Global beer giant, Heineken has delivered strong revenue growth of 37% in the first half of 2022, making it among the fastest growing global beverage companies. A push to premiumisation helped the Dutch group, with organic volume growth of beer rising by 7.6%, whereas premium beer volumes shifted up by 10.2%.

Heineken CEO
Van den Brink: “We grew ahead of the industry in more than half of our markets.”

On Monday, Heineken reported revenue of €16.4 billion (up 37%) and operating profit exceeding €2 billion (up 21%) helped by price rises and premiumisation as the company gained or held market share in more than half of its markets. Operating profit is now “firmly ahead” of 2019.

Dolf van den Brink, CEO and chairman of the executive board, commented: “We are encouraged by the results for the first half. We benefited from the recovery in Asia Pacific and the on-trade in Europe as consumers returned to bars, with demand resilient until now despite mounting inflationary pressures on consumers’ disposable incomes. We grew ahead of the industry in more than half of our markets and the Heineken brand again showed strong momentum, boosted by stepped-up brand support.”

According to the Kantar BrandZ 2022 global survey, Heineken was the fastest-growing in terms of ‘brand value’ among top alcohol labels. At this year’s Cannes Lions advertising event, the Festival of Creativity, Heineken was the most awarded alcohol brand. Its most recent campaign ‘The Closer’, aims to spark conversation on work-life imbalance.

The focus is work-life, but the element of premiumisation is subtly present.

Premiumisation at scale

Led by the Heineken brand, the premium beer volume lift of 10.2%, drove close to half of the company’s organic growth in beer. The Heineken brand surged by almost 14%, up 33% versus 2019. Supported by strong marketing, the core label grew double-digits in more than 50 markets including Brazil, China, Vietnam, South Africa, the Netherlands, Spain, Italy, Laos and the United Arab Emirates.

The Heineken Silver extension is now present in 22 markets and has nearly doubled its volume, driven by growth in Vietnam and China, and a rollout across Europe and Asia. As a next step, Heineken Silver will enter Mexico this month. Heineken’s other regional beer brands include Amstel, Birra, Edelweiss, Lagunitas, Moretti, Sol and Tiger, among which there are also premiumisation efforts taking place.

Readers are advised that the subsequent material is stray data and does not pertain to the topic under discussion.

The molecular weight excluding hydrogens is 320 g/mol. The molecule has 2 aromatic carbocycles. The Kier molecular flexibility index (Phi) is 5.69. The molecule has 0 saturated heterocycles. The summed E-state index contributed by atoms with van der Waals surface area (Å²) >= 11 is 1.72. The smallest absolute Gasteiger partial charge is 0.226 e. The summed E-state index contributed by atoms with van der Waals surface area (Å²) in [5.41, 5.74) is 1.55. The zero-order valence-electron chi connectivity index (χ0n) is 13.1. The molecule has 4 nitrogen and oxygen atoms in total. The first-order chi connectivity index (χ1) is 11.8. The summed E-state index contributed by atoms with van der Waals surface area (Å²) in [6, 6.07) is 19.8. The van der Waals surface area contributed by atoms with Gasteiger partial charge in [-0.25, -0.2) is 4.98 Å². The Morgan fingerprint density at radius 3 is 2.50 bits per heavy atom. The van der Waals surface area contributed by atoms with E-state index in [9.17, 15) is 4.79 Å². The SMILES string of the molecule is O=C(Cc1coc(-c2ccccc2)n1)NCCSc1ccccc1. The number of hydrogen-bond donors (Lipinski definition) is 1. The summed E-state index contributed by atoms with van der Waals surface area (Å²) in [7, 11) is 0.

The no- and low-alcohol market (nolo)

Despite the hype surrounding the no-alcohol and low-alcohol market, Heineken’s nolo portfolio only grew its volume by a low single-digit overall, though there was double-digit growth in more than 20 markets. Among them were Brazil, Mexico, Spain, Germany, Panama and Ethiopia, but partially offset by declines in Poland, Russia and Egypt.

Some regional beers from Heineken are also on the premiumisation agenda.

Volumes in the non-alcoholic beer and cider portfolio grew by a high single-digit, led by Heineken 0.0. Despite stopping sales in Russia, Heineken 0.0 grew in the low teens, with particularly strong performances in Brazil and Spain. “We are in the process of extending our nolo portfolio to serve consumers looking for adult refreshment with lower or no-alcohol content,” said the company.

Expanding beyond beer

Heineken has taken the decision to intentionally expand its product portfolio beyond beer with flavoured alcoholic beverages (FABs) such as ciders and hard seltzers, for example, and to also step up premiumisation in this segment where possible. FABs grew by a high-single-digit to 6.4 million hectolitres and are now ahead of 2019 in the low-teens. Desperados (a tequila-flavoured beer) continued its momentum, particularly in core European markets and in Nigeria. Heineken also launched an alcoholic sparkling water with tequila in the Netherlands in May.

Cider was back to growth in the UK and Ireland and saw double-digit growth in South Africa, Vietnam, Spain and Portugal. Heineken also launched a low-calorie cider, Strongbow Ultra Dark Fruit, in the UK.

“We are learning from our experiments across markets and continue to introduce new propositions,” said Heineken, whose premiumisation efforts have been paying off particularly well in Brazil. “We are increasingly leveraging our strongest brands for new propositions, next to new brands like Pure Piraña.” For example, the company launched Dos Equis Classic Lime Margarita and Disorderly Tea House in the US.

Looking ahead

As well as premiumisation, Heineken has been proactive with pricing, revenue management and productivity which have helped to “offset significant inflationary pressures in our cost base”. The company said it expected inflation to affect the business in the second half of 2022 and into 2023.

Van den Brink noted: “We continue to face an uncertain outlook for consumers and businesses alike. Remaining vigilant, we are fully committed to drive our transformation for sustained, long-term value creation. In terms of outlook, we reiterate our 2022 goals. For 2023, we move from an operating margin objective towards delivering operating profit organic growth. Our medium-term aspiration remains to deliver superior, balanced growth with operating leverage over time.”

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